In September 1924, the Austrian Depositenbank, of which Castiglioni had been president, collapsed. A warrant for his arrest on a charge of fraud was issued, but Castiglioni had been taken care to be in Italy when the crash came. The Austrian State said that if he deposited $4,200,000 ($60072233 in present-day value), he could return unmolested.
Castiglioni built up a large art collection and a theatre in Vienna. He was the richest man in Central Europe and much beloved by the Viennese whom he assisted financially on Sundays and odd occasions. He was also a patron of the arts and for some time supported the famed producer Max Reinhardt, for whom he built a theater. So fond was he of appearing in the public limelight that he lived with all the pomp and ceremony of royalty, even traveling in the Kaiser Karl's private parlor car, which he bought.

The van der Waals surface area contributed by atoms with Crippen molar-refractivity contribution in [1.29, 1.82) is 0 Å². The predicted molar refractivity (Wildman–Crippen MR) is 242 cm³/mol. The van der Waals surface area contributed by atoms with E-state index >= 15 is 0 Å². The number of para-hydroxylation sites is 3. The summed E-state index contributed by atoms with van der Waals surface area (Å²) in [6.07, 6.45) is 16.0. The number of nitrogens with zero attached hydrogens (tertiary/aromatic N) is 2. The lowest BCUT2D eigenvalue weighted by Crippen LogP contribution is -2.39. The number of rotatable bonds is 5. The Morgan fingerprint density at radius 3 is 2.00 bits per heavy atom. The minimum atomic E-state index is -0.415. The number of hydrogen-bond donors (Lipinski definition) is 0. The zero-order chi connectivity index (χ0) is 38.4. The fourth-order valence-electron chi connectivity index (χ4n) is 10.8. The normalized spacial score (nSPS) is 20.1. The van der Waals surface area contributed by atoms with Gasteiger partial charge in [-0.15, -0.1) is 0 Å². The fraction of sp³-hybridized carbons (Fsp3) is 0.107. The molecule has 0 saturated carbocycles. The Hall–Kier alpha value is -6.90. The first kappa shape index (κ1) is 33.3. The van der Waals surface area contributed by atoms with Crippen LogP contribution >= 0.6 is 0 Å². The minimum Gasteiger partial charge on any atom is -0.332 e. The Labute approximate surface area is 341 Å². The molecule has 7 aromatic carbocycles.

Because of his famous banking activities, his life was documented in a 1988 movie on television titled Camillo Castiglioni oder die Moral der Haifische (in English: Camillo Castiglioni, or the morality of sharks), directed by Peter Patzak.
- "Morgan Syndicate Lends $100,000,000 To Bank of France". The New York Times. 1924-03-13.
- "Austria Is Shaken by Big Bank Crash". The New York Times. 1924-09-30.
- "Gone". Time Magazine. 1924-10-06.